It’s likely coming and already for sale in Germany as of last week. German gas supplier LichtBlick has installed its first home power plants for residential and commercial customers in Hamburg, Germany. The plants are Volkswagen built EcoBlue natural gas powered compact combined heat and power (CHP) plants produced by VW exclusively for LichtBlick. The EcoBlue power source is an internal combustion piston engine.
VW is claiming energy consumption is reduced by up to 40% compared with a conventional heat and power supply. If so, and actually it doesn’t have to be that good, the product offers those in rural areas a solid perfuming, well known technology to go off grid.
But in Germany the plan isn’t about go off grid, its decentralized power plants. The plan is “sell” (build) the same capacity as two atomic power plants. LichtBlick plans eventually to network some 100,000 of the distributed home power plants to form a 2,000 MW virtual decentralized power plant to handle fluctuations in future electricity generation as renewables grow to represent a larger component of the power mix, according to Dr. Christian Friege, CEO of LicbtBlick. That promises to be a major logistics task and communications effort as well.
The VW EcoBlue units consist of a natural gas engine that powers a generator with the exhaust gas used for the heating component. The deal for consumers is the plan, called “ZuhauseKraftwerke” (home power plants), are “sold” starting in 2010 with the customer paying an installation “contribution” of €5,000. Which makes one wonder, after the initial “contribution” what else comes? That’s more than $6,500US as this is written.
Surely there is some cash or billing credit working the consumer’s way. The basic idea is the ZuhauseKraftwerk will only generate power on demand, the heat produced at the same time will be stored, allowing reliable supplies of heating energy and warm water to the building at all times. Just who is deciding when the demand calls for operations? Just how the demands for electricity and heat are reconciled isn’t discussed, in English anyway.
Agreements have already been reached with SAGA GWG, a Hamburg housing association, and Vereinigung Hamburger Kindertagesstätten GmbH, the association of Hamburg child care facilities. Installations are due to start in early 2011.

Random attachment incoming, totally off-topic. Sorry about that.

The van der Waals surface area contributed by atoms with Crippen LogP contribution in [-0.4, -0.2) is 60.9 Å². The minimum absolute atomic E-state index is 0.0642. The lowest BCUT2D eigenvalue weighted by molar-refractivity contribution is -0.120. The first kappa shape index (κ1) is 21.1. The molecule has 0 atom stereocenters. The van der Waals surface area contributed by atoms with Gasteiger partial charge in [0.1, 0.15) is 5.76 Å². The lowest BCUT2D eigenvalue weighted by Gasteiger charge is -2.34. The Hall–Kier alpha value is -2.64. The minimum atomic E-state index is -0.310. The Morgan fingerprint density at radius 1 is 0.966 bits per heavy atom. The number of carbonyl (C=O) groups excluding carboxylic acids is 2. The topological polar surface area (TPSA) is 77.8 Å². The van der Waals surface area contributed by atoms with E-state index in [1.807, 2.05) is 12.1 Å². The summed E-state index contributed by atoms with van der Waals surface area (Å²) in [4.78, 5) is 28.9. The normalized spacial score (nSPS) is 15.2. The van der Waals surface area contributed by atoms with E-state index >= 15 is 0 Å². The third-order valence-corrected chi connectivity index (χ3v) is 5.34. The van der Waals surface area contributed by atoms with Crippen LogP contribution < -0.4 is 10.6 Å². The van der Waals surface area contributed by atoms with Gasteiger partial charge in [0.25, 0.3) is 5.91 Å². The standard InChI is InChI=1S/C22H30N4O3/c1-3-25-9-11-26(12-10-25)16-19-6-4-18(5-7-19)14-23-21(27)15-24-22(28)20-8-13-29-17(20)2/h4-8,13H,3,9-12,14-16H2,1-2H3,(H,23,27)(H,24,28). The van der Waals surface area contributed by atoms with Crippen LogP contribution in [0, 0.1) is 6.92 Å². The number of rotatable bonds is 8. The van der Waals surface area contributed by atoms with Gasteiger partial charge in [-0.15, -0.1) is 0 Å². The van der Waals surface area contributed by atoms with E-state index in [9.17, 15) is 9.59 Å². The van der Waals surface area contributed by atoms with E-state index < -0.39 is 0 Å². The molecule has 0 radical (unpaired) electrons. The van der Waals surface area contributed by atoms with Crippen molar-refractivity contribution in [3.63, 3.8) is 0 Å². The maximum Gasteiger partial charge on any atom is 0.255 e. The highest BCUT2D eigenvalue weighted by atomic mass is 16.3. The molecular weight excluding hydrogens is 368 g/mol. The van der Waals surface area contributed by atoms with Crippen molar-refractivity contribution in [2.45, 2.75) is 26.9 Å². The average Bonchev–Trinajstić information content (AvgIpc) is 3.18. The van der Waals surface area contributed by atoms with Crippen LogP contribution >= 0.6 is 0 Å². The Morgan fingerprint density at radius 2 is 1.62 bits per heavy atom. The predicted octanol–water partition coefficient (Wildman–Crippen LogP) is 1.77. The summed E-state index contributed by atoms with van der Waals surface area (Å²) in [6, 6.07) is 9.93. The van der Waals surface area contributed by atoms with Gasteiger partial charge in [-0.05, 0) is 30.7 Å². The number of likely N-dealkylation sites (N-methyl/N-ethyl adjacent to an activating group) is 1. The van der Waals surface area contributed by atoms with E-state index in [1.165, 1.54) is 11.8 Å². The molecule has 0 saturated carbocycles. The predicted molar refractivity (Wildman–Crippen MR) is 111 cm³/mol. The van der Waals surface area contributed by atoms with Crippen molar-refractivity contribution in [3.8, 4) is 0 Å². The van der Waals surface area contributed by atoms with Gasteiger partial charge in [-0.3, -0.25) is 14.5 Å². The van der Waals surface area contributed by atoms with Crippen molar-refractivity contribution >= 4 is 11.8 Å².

Some information surely must be known by now. A test set-up with 25 decentralized plants has already been in operation at Volkswagen’s Salzgitter plant since the beginning of the year.
Along with sales kicking off in Hamburg, LichtBlick has already started sales efforts in Berlin, Bremen, Essen, Leipzig, and Stuttgart as well as in the region of Braunschweig, Wolfsburg and Salzgitter with other regions due to follow in 2011.
For German calculation a home power plant needs a heat demand of at least 40,000 kWh, which means that these plants are suitable for very large single-family homes, buildings with two or three apartments, small businesses and public and social facilities such as schools and churches.
To clear the deal things up, the home power plant remains the property of LichtBlick, which rents the customer’s “boiler-room”. The customer only pays a “contribution” starting at €5,000 for installation. With the support of regional installation partners, LichtBlick assumes responsibility for the dismantling of the old gas heating system and the installation of the home power plant as well as servicing, maintenance and repairs.
Now, who buys the natural gas fuel and at what price, and if the deal goes bad how does a homeowner get hot water and heating restored?
LichtBlick, Germany’s largest independent energy supplier will be ushering in a new era of electrical and home heat energy supply. The natural gas fueled home power plants already reduce CO2 emissions by up to 60 percent, compared with conventional heat and power generation. In the future, LichtBlick plans to operate the plants on biogas, a renewable energy source with no impact on the climate.
The devil this time isn’t in the technology – nothing really new here – but in the deal, which seen from the English speaking world is still quite vague. For $6,500US this writer has to see much better information with payback and savings projections of solid confidence.
But if the deal is good for consumers, then when very high efficiency fuel cells get to market with likely very long life spans and a good chance for steep drops in price, distributed power could get very enticing, indeed.